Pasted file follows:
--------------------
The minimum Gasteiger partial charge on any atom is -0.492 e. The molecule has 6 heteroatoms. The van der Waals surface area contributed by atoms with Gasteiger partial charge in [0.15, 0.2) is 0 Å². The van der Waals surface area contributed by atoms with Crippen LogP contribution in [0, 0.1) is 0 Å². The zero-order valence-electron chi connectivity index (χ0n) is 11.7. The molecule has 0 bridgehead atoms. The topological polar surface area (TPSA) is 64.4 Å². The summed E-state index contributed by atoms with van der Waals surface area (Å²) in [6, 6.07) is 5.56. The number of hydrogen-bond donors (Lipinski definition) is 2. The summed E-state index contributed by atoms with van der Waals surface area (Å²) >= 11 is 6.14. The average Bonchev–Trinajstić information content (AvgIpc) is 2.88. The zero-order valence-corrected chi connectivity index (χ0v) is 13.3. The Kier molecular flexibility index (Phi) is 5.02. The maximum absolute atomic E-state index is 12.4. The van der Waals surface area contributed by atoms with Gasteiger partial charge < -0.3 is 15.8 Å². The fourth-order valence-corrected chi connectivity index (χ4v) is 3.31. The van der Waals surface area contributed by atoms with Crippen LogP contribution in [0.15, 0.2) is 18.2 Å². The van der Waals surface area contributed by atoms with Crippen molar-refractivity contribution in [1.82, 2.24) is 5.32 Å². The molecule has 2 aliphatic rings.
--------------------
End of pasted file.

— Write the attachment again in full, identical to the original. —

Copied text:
The minimum Gasteiger partial charge on any atom is -0.492 e. The molecule has 6 heteroatoms. The van der Waals surface area contributed by atoms with Gasteiger partial charge in [0.15, 0.2) is 0 Å². The van der Waals surface area contributed by atoms with Crippen LogP contribution in [0, 0.1) is 0 Å². The zero-order valence-electron chi connectivity index (χ0n) is 11.7. The molecule has 0 bridgehead atoms. The topological polar surface area (TPSA) is 64.4 Å². The summed E-state index contributed by atoms with van der Waals surface area (Å²) in [6, 6.07) is 5.56. The number of hydrogen-bond donors (Lipinski definition) is 2. The summed E-state index contributed by atoms with van der Waals surface area (Å²) >= 11 is 6.14. The average Bonchev–Trinajstić information content (AvgIpc) is 2.88. The zero-order valence-corrected chi connectivity index (χ0v) is 13.3. The Kier molecular flexibility index (Phi) is 5.02. The maximum absolute atomic E-state index is 12.4. The van der Waals surface area contributed by atoms with Gasteiger partial charge < -0.3 is 15.8 Å². The fourth-order valence-corrected chi connectivity index (χ4v) is 3.31. The van der Waals surface area contributed by atoms with Crippen LogP contribution in [0.15, 0.2) is 18.2 Å². The van der Waals surface area contributed by atoms with Crippen molar-refractivity contribution in [1.82, 2.24) is 5.32 Å². The molecule has 2 aliphatic rings.